This light and delicate British drama explores the traumas of adapting to life after wartime.
Step aside Emily Brontë: If there was ever a way making the countryside of northeast England look even more bleak than usual, Ben Crowe has found it with his intriguing directorial debut. Verity’s Summer is a coming-of-age tale which takes place amidst the breakdown of family ideals, and there's also a political twist.
Set in an isolated British coastal town during the mid 2000s, the film follows 16-year-old Verity (Indea Barbe-Willson), a curious teen on the brink of womanhood, whose summer runs in tandem with thirtysomething Castle (Martin McGlade), a nomadic, troubled war veteran.
As Verity’s curiosity heightens, we realise there is more to her family than meets the eye, as references to the effects of the social and political climate creep into their insular unit. Anti-climactic? Possibly. But Crowe’s objective is clear — to shed a personable, humanist light on the effects of war.
It’s no accident that the release of the film coincides with both The Al Sweady Inquiry and the 10-year anniversary of the invasion of Iraq. Verity’s Summer explores the horrors of war from an outsider’s perspective and juxtaposes global events with personal human development.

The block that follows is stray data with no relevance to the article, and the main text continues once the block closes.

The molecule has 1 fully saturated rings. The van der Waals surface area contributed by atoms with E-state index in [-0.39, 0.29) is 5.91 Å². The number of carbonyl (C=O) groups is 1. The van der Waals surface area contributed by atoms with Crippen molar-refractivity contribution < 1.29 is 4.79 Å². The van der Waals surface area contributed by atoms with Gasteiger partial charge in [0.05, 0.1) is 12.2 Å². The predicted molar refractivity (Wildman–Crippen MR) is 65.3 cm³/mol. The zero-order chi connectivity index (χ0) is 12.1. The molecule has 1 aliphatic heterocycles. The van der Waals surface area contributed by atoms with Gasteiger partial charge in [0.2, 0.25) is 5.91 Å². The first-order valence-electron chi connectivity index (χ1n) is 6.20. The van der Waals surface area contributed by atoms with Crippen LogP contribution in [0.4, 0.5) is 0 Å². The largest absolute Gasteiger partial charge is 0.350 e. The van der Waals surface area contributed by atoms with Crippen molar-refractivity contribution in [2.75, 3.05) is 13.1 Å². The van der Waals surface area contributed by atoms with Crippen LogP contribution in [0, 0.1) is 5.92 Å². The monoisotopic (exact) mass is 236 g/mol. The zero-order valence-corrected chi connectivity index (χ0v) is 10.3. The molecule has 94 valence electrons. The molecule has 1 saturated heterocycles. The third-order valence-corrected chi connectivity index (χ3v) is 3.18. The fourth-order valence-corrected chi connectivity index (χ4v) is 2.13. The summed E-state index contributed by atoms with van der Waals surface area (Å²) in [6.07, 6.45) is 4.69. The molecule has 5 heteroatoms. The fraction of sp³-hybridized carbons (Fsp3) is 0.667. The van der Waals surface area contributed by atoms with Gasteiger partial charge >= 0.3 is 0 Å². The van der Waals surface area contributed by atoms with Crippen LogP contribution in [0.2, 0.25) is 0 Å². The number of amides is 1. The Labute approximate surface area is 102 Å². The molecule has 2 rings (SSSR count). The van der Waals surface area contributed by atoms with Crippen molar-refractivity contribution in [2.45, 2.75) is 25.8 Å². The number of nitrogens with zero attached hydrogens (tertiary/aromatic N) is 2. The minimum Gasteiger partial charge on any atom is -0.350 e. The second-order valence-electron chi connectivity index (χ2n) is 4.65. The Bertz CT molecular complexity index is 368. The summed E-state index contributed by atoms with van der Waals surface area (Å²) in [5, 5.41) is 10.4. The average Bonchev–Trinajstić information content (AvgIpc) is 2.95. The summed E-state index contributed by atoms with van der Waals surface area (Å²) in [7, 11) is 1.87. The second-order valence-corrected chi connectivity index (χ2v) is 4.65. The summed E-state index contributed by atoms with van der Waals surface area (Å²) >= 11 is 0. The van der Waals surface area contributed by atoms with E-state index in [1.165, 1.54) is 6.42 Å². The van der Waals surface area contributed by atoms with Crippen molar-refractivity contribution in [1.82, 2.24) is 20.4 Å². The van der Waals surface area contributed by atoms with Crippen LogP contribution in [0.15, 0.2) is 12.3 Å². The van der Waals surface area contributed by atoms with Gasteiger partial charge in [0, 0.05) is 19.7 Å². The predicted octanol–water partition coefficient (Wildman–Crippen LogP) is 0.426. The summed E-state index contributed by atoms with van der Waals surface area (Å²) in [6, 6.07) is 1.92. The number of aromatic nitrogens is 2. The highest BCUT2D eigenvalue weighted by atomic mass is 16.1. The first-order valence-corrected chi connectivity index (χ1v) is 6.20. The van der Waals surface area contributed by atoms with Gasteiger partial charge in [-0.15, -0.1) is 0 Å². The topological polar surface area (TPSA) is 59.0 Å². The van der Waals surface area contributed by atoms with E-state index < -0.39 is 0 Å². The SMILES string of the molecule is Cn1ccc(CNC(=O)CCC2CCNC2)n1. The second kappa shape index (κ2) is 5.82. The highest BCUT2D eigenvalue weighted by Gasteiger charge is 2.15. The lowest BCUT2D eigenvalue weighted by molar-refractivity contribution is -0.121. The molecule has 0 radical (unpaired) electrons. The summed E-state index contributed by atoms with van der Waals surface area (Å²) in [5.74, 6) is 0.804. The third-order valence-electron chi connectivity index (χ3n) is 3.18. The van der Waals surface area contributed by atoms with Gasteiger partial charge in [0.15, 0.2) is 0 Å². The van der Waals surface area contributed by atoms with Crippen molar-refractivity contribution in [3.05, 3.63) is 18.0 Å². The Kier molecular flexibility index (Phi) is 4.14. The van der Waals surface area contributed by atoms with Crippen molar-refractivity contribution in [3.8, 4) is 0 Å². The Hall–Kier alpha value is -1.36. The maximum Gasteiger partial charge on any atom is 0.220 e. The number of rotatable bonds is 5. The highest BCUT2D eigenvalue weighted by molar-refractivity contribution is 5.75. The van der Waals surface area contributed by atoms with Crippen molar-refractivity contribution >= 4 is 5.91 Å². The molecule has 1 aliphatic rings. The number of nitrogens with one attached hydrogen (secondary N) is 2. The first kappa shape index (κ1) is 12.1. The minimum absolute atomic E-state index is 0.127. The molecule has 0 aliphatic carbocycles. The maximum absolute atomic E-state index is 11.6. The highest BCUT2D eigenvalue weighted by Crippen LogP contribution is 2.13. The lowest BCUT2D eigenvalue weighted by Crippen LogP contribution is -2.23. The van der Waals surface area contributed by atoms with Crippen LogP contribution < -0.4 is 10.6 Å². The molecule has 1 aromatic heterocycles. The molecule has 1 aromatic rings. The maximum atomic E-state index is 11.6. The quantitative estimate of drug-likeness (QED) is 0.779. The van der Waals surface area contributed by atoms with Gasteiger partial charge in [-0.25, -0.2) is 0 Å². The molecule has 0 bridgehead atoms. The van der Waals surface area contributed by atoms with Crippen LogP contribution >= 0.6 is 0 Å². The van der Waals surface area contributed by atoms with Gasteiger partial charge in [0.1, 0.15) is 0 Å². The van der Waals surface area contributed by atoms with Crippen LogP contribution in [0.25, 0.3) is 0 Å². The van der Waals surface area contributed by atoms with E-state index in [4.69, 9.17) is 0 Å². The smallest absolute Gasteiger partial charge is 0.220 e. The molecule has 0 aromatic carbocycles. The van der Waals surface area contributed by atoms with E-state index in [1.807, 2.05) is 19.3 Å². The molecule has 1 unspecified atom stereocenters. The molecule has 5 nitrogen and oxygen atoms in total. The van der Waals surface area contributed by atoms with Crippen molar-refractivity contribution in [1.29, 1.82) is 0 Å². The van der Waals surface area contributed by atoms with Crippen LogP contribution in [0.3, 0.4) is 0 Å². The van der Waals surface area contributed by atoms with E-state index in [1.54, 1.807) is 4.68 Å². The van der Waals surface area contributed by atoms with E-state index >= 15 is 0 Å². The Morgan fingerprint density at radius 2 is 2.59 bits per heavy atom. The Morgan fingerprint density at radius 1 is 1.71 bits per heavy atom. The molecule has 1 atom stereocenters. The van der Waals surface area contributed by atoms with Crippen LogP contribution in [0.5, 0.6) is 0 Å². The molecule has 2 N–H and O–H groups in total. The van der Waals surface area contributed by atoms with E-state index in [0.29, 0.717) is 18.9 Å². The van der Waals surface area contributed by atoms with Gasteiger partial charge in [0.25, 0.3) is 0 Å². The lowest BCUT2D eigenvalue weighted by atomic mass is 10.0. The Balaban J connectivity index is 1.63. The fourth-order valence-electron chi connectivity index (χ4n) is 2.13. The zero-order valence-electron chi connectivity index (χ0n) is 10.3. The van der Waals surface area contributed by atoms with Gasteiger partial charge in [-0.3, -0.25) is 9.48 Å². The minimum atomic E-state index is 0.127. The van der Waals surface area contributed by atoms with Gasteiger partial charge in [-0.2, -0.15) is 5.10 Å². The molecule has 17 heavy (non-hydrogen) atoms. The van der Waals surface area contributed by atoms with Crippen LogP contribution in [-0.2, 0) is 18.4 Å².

The imagery is predictable yet effective: the flowing of the waves represent life’s constant state of flux; the poor communication between characters mirrors the lack of public knowledge on 'what really happened' in Iraq; and the conflict of war mirrors the conflict between Verity’s own family. However the fundamental issue of the film is that conflict resonates in both global and confined areas of life and such issues can only be explored through generational change and an innocent, child-like curiosity.
Verity herself (as is frequently stated) represents this change that will grow over the coming years. Personally, she is coming to terms with the breakdown of her parent’s relationship, her own burgeoning sexuality and her aspirations of adulthood. Mirroring these preoccupations is the world’s coming-to-terms with the truths surrounding Britain’s involvement with the war.
But for all its clichés, Verity’s Summer is a compelling debut which executes a delicate yet powerful sense of cultural awareness.
A director’s debut could swing either way.
Imagery a little obvious. A coming-of-age story of the break down of a family has been seen a little too often.
Crowe’s references to relevant political circumstances are well executed and the approach is fresh.